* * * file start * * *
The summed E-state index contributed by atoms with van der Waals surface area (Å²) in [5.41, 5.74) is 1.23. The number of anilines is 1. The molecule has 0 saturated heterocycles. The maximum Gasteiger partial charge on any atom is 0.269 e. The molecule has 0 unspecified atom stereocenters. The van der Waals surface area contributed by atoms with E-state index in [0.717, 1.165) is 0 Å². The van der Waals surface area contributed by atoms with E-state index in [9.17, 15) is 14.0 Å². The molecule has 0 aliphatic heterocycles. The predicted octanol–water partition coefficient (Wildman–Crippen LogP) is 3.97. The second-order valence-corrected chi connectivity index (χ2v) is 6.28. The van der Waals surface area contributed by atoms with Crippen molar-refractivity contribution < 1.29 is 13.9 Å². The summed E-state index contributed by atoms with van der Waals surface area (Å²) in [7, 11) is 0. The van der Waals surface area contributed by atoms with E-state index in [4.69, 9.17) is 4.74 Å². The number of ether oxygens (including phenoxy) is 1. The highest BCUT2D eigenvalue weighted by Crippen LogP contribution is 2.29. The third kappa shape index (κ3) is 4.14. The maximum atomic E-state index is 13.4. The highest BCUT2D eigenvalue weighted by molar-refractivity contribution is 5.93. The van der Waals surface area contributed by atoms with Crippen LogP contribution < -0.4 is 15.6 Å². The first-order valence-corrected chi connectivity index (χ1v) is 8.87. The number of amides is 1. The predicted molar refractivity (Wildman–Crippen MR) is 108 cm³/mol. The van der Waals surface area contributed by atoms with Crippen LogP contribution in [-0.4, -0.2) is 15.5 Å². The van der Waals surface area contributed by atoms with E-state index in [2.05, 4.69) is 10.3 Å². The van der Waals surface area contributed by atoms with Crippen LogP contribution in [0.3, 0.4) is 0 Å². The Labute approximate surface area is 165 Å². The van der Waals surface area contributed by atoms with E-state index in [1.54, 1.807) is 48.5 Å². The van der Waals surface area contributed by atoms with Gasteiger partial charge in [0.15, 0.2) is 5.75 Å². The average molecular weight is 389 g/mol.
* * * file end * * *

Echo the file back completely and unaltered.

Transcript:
The summed E-state index contributed by atoms with van der Waals surface area (Å²) in [5.41, 5.74) is 1.23. The number of anilines is 1. The molecule has 0 saturated heterocycles. The maximum Gasteiger partial charge on any atom is 0.269 e. The molecule has 0 unspecified atom stereocenters. The van der Waals surface area contributed by atoms with E-state index in [0.717, 1.165) is 0 Å². The van der Waals surface area contributed by atoms with E-state index in [9.17, 15) is 14.0 Å². The molecule has 0 aliphatic heterocycles. The predicted octanol–water partition coefficient (Wildman–Crippen LogP) is 3.97. The second-order valence-corrected chi connectivity index (χ2v) is 6.28. The van der Waals surface area contributed by atoms with Crippen molar-refractivity contribution < 1.29 is 13.9 Å². The summed E-state index contributed by atoms with van der Waals surface area (Å²) in [7, 11) is 0. The van der Waals surface area contributed by atoms with E-state index in [4.69, 9.17) is 4.74 Å². The number of ether oxygens (including phenoxy) is 1. The highest BCUT2D eigenvalue weighted by Crippen LogP contribution is 2.29. The third kappa shape index (κ3) is 4.14. The maximum atomic E-state index is 13.4. The highest BCUT2D eigenvalue weighted by molar-refractivity contribution is 5.93. The van der Waals surface area contributed by atoms with Crippen LogP contribution < -0.4 is 15.6 Å². The first-order valence-corrected chi connectivity index (χ1v) is 8.87. The number of amides is 1. The predicted molar refractivity (Wildman–Crippen MR) is 108 cm³/mol. The van der Waals surface area contributed by atoms with Crippen LogP contribution in [-0.4, -0.2) is 15.5 Å². The van der Waals surface area contributed by atoms with E-state index in [2.05, 4.69) is 10.3 Å². The van der Waals surface area contributed by atoms with Crippen LogP contribution in [0.3, 0.4) is 0 Å². The Labute approximate surface area is 165 Å². The van der Waals surface area contributed by atoms with E-state index in [1.54, 1.807) is 48.5 Å². The van der Waals surface area contributed by atoms with Gasteiger partial charge in [0.15, 0.2) is 5.75 Å². The average molecular weight is 389 g/mol.